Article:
An earlier entry (Ice Lens) described the
Cape Farewell project, which has now arrived at the Natural History Museum as The Ship: The Art of Climate Change. One of the artists in this exhibition, Gautier Deblonde, has made a series of landscape photographs of Svalbard (the archipelago that includes Spitsbergen). His website has a range of these images, some of which are quite striking, like this photograph of a flock of birds.
There is an article about the
Cape Farewell trip on the Open Democracy site. It includes a sound recording made by Max Eastley of the Arctic wind: “moderated through Aeolian flutes (simple tubes strapped to the rigging of the schooner Noorderlicht)”. At the Natural History Museum, Eastley has installed a kinetic sculpture which taps out sounds on ice-like blocks of glass.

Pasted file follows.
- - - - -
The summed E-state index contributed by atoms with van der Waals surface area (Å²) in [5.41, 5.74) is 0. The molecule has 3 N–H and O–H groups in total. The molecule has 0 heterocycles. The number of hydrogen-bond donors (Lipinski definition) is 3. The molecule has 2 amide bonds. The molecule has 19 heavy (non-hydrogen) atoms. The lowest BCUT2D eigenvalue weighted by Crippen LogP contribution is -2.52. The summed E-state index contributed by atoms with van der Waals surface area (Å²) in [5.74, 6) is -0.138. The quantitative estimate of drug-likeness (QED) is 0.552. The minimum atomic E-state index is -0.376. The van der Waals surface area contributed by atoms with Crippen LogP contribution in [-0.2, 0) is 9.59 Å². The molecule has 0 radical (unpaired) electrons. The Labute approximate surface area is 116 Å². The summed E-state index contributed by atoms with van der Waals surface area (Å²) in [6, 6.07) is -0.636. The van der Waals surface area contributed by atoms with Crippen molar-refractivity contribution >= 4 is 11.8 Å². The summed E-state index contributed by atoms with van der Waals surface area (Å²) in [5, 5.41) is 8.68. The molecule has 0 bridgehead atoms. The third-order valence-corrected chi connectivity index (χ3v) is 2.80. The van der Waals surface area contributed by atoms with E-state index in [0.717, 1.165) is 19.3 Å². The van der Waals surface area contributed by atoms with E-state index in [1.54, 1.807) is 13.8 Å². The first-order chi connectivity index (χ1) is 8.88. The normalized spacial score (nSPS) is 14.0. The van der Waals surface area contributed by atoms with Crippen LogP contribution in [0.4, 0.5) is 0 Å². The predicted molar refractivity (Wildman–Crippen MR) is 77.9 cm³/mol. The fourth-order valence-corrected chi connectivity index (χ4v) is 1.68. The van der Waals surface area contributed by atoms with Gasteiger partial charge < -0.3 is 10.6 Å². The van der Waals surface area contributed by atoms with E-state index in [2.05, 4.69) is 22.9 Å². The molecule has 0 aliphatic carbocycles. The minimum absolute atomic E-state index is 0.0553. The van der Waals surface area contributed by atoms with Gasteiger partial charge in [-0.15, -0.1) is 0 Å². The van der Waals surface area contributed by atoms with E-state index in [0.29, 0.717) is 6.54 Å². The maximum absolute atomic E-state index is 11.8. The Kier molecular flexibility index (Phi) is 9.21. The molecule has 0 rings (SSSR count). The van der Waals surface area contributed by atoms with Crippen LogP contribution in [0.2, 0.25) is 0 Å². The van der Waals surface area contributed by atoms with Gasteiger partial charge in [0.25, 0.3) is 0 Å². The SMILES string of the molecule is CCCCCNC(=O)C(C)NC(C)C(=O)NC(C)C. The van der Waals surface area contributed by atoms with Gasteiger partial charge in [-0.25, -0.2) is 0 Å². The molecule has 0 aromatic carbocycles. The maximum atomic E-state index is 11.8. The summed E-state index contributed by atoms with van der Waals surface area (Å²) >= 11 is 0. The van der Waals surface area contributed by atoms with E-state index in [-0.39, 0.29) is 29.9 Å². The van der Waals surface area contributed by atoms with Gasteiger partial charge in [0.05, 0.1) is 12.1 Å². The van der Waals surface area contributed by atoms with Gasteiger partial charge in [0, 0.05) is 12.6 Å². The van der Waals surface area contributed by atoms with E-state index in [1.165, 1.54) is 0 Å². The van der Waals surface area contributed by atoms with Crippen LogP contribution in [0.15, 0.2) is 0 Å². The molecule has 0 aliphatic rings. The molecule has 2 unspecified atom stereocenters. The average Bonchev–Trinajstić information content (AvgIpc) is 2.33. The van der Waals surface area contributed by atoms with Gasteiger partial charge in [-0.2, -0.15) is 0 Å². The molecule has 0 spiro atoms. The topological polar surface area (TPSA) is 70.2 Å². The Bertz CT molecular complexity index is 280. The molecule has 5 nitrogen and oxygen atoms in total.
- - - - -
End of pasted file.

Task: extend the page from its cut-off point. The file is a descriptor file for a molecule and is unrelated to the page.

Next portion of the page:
It will be interesting to see the afterlife of the exhibition in these artists’ work. Was this a stimulating holiday from their normal subjects, allowing Gary Hume to paint a polar bear and Antony Gormley to cast himself in ice, for example, or will the Cape Farewell artists continue to draw attention to global warming and the plight of the Arctic?